Triumph over Temptation in Victory

30 May

I don’t always do very well with victory. 

It sometimes seems easier spiritually to deal with the humbling that comes with failure than the temptations that come with being proven right, and certainly, there are temptations that come with triumph! 

For one, it is tempting to be hard on those who opposed you or failed you or doubted you before you were vindicated. For another, it is easy to become so self-absorbed and excited about all that will come as a result of that victory that you forget the people who were with you during the struggle.

This morning however, reading Thomas Goodwin’s works, I have been encouraged by thinking about the way Jesus treated his followers after He rose from the dead. What love! What compassion! What perfection!

Jesus was not only shamed and humiliated and mocked and scorned by his enemies before dying, He was also abandoned by His closest friends. If you have been abandoned by people when you need them most, you know how much pain that brings. And Jesus, at the very moment He was performing the greatest act of love towards his followers, his followers were denying and forsaking Him and running for their lives.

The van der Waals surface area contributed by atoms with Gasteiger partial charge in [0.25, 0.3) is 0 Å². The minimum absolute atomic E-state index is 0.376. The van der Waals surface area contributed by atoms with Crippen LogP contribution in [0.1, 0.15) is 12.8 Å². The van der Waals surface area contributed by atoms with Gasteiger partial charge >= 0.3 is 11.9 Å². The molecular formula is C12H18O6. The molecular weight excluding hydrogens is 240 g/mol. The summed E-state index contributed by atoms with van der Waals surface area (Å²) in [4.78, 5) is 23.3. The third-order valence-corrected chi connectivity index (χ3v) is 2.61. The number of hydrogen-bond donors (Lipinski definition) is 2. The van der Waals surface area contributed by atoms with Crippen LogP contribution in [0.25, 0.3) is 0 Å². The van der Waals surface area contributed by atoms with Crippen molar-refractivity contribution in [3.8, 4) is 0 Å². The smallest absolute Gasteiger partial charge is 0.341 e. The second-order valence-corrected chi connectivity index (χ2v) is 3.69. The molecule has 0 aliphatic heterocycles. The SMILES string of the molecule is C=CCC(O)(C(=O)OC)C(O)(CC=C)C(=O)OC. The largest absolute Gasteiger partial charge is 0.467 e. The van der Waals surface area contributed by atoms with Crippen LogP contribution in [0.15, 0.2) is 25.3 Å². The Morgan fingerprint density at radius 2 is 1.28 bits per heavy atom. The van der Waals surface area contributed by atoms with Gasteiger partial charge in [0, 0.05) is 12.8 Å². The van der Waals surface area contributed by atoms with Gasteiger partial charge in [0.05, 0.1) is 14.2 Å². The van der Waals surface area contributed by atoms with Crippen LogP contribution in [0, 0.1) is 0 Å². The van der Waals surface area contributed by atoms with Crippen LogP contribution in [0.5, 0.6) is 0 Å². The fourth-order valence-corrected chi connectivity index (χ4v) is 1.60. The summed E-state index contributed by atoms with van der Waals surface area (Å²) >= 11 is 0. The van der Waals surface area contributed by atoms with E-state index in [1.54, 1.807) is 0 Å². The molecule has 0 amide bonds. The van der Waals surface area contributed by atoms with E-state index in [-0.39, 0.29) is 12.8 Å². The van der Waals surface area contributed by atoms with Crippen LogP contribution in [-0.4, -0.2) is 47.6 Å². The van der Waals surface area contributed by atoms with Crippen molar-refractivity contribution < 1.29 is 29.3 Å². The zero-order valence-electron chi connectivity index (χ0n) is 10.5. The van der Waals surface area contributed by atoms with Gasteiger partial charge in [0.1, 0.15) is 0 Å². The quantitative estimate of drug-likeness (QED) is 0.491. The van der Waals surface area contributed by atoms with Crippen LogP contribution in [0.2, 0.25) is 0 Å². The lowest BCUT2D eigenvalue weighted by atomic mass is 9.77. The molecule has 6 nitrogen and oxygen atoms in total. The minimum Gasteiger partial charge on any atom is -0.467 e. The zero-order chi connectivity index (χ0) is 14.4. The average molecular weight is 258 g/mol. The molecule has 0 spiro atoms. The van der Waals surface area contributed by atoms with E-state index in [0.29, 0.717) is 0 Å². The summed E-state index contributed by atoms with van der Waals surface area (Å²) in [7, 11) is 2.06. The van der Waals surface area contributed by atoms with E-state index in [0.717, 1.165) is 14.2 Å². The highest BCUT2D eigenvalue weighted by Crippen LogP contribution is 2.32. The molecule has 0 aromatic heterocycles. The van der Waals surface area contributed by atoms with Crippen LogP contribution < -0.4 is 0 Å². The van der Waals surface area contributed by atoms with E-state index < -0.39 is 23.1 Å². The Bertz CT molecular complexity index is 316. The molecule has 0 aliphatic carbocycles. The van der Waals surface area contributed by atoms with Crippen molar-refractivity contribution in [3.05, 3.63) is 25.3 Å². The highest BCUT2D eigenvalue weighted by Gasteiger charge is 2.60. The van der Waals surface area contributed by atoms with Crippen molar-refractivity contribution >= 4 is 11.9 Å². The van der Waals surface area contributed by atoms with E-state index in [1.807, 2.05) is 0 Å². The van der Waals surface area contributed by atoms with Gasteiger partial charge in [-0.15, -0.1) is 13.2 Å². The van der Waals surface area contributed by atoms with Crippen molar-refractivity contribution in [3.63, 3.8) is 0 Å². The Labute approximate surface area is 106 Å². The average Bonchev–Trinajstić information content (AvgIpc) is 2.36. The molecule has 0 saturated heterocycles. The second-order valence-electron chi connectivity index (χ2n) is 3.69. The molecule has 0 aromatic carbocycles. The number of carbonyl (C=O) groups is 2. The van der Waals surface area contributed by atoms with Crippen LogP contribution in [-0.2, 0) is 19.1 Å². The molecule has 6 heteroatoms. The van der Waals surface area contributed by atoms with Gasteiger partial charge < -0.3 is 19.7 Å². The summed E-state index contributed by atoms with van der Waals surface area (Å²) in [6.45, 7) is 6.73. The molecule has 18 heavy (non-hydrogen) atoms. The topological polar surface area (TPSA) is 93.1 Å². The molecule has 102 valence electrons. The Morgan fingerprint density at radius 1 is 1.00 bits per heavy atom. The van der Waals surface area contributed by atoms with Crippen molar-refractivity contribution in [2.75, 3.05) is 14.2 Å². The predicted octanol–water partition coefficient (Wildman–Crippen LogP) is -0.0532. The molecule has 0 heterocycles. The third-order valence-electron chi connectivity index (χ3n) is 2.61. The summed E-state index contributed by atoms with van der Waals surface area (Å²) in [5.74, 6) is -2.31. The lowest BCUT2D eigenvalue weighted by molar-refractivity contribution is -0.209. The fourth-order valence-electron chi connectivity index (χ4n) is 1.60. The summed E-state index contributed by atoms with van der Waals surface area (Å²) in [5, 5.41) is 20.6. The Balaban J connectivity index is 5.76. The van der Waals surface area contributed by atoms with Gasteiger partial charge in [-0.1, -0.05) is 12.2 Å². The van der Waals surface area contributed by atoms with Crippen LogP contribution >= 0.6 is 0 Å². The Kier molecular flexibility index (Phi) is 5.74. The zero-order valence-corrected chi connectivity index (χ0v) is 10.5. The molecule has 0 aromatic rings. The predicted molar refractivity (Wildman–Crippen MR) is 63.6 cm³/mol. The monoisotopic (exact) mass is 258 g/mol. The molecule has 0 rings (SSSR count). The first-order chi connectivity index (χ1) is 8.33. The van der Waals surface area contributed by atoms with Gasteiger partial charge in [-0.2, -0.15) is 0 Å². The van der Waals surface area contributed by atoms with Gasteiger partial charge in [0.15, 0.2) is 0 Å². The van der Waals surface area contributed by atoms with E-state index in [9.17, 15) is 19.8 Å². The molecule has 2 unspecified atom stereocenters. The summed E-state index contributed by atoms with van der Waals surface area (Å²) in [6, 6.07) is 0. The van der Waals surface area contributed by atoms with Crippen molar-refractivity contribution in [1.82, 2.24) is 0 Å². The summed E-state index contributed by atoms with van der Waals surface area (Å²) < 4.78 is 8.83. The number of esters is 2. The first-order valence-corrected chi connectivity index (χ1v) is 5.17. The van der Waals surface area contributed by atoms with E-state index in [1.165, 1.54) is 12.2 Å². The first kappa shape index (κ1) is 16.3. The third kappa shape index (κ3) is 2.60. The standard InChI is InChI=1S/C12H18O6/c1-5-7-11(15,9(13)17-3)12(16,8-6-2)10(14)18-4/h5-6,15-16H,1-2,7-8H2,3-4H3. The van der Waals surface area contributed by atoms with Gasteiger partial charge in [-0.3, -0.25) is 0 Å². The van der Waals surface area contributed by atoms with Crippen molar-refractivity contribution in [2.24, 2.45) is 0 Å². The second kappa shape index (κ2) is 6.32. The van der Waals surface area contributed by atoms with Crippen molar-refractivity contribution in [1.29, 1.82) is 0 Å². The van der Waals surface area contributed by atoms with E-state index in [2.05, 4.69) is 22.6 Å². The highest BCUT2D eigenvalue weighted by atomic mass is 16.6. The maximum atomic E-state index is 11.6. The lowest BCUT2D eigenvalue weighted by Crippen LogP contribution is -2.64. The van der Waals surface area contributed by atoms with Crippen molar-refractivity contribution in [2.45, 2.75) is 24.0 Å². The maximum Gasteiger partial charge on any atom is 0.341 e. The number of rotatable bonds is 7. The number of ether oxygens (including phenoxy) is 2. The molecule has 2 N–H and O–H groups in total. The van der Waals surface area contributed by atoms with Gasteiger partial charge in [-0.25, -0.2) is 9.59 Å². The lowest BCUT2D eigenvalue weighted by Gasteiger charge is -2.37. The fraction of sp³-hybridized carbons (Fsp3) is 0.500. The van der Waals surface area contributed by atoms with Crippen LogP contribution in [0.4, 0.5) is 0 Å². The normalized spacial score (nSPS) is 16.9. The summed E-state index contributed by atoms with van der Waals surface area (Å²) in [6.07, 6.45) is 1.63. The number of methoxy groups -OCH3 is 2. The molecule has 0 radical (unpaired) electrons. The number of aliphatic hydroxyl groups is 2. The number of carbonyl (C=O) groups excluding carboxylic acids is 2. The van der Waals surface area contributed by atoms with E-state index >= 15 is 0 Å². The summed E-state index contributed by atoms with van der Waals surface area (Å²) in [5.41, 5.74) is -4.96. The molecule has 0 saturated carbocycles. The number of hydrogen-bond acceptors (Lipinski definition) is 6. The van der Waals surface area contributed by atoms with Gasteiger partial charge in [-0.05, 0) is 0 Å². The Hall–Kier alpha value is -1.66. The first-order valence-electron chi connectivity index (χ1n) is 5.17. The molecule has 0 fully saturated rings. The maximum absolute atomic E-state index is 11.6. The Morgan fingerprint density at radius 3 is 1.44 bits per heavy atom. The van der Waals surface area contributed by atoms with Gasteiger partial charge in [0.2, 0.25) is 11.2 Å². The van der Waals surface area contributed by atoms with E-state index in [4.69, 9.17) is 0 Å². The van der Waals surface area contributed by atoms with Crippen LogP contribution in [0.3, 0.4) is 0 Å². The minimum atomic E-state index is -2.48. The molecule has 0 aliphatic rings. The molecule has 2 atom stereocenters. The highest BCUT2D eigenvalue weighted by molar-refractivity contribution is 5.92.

You remember how in the garden of Gethsemane as He was crying out to God, they were sleeping.

You can think of how as He was being taken away to be tried, Peter was cursing and promising that he didn’t even know Him.

In spite of the fact that He had told them exactly what would happen and how it would happen, not long after He was taken into the grave, His followers had basically given up faith in Him.  

“We thought He was the one who would have redeemed Israel.”

Yet, when Christ comes out of the grave on that victorious day, having defeated death once and for all and looking forward to His triumphal ascension into heaven, what is the very first thing He says about them?  

John 20:17, “Go tell my brothers…”

Though they were embarrassed to be associated with Him as he suffered, Jesus was not embarrassed to still call them brothers as He conquered.  

And what does He want His brothers to know?

This is especially telling. 

Think of what He could have said.  

He could have reminded them of their failures. “Tell my brothers they shouldn’t have doubted me.” 

Or He could have said, “Tell them that I have been dying for them.”

Instead He says, “Tell them I am ascending to my Father and their Father, to my God and their God.”

What remarkable love! He wants His disciples to be assured that He is for them and God the Father is as well.  And He assures them of His loving concern by making it clear that He is not going to stop working for their good. Having already done such a great work for them on earth, what does Jesus want them to to know, that He now wants to get to heaven as quickly as He can do to more! 

 

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